One of the things I knew going into this project was that I would need to make a decent replica of the Flight Director Attitude Indicator, or FDAI, commonly known to the Apollo astronauts as the “8-ball.” This was a mechanism similar to the artificial horizon of normal aircraft, but with a full three degrees of freedom to rotate 360 degrees in roll, pitch, and yaw. Scouring the Internet for sources, I saw several homebuilt projects trying to create a working replica for NASSP or Kerbal or something. It was apparent that a fully-functional replica was out of the question for me, since the Project’s CM wasn’t intended to be a fully-functional simulator. I decided to simplify it from a functional standpoint, but wanted to make the appearance as realistic as possible.
I started with some 3.5″ diameter MDF balls ordered from Amazon. I very carefully and precisely measured the diameter, and created a paper measuring tape marked in 5-degree increments for use in marking the balls. The first task was to mark the “poles” (pivot points) for the first degree of freedom, which would correspond to yaw, followed by marking the “equator” for painting the two halves white and black. I suspended the balls on some wire thru the poles, sprayed one half white, masked at the equator, and sprayed the other half black.
Once the paint dried, I removed the wire and mounted the ball in a makeshift “yoke.” I made the yoke from a PVC reducing adapter – I drew a line 1/2″ back from the 4″ end, marked one spot on the line and carefully measured halfway around to make a second mark. I drilled holes at these marks just large enough so a screw could freely turn, then using wood screws mounted the ball in the yoke. The ball could now rotate freely in one direction. This would come in handy for further painting and marking.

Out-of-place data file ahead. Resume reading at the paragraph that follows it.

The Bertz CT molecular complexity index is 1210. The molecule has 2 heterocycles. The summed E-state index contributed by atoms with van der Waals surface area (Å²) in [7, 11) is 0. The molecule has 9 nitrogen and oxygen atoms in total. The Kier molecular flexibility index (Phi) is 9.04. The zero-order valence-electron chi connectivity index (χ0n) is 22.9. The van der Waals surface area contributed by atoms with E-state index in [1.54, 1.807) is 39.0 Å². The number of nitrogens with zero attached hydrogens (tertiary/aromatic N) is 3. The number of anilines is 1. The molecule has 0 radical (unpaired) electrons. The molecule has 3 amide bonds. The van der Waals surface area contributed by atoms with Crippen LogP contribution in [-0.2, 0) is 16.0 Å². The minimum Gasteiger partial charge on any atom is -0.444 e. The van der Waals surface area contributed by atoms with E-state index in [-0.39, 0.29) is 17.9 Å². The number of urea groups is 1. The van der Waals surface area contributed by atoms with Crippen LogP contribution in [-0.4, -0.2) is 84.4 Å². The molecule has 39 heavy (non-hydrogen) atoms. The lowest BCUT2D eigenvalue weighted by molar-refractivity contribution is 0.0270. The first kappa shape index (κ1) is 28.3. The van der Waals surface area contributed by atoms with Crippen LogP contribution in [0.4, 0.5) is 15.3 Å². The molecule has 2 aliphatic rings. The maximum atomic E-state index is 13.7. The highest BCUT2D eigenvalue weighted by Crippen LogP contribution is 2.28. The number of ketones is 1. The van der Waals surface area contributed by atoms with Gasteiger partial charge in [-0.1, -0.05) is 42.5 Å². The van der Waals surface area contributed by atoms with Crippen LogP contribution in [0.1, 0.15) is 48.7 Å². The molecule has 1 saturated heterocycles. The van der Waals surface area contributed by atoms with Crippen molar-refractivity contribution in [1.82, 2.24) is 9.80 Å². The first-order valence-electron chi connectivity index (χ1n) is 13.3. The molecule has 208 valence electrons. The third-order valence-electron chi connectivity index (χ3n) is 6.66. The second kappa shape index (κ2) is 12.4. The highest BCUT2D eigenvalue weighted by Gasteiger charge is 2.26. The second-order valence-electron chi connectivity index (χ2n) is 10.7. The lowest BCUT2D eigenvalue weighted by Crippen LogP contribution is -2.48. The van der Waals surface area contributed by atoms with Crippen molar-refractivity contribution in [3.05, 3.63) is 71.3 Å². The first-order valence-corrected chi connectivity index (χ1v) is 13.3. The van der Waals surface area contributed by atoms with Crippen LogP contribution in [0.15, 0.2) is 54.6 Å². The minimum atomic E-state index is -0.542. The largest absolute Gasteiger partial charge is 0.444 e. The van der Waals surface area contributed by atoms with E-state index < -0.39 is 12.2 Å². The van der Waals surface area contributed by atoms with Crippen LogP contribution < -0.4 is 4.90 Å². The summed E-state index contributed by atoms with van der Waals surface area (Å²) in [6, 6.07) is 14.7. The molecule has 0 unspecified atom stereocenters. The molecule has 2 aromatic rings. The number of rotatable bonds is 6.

I marked the equator in 5-degree increments using the paper tape. I identified eight locations along the equator where the 0 degree and 180 degree pitch markings would be, and used a white paint pen to create “dimples” into the black to allow the numbers to be right on the line instead of off vertically.
At the 90-degree and 270-degree positions along the equator, I marked off 15-degree radius (30-degree diameter) circles. Using a red paint pen, I colored in these circles to create the two “gimbal-lock” zones.
Next, I marked of a series of circles 15 degrees apart representing pitch, followed by marking those circles in 15-degree increments from gimbal zone to gimbal zone. Using these markings, I started applying dry-transfer decals for the numbers and lines – black decals on the white hemisphere and white decals on the black hemisphere. The 0-degree and 180-degree numbers for pitch fit into the white “dimples” painted earlier.
Needless to say, this was a time-consuming process, but the end result was well worth the time and effort.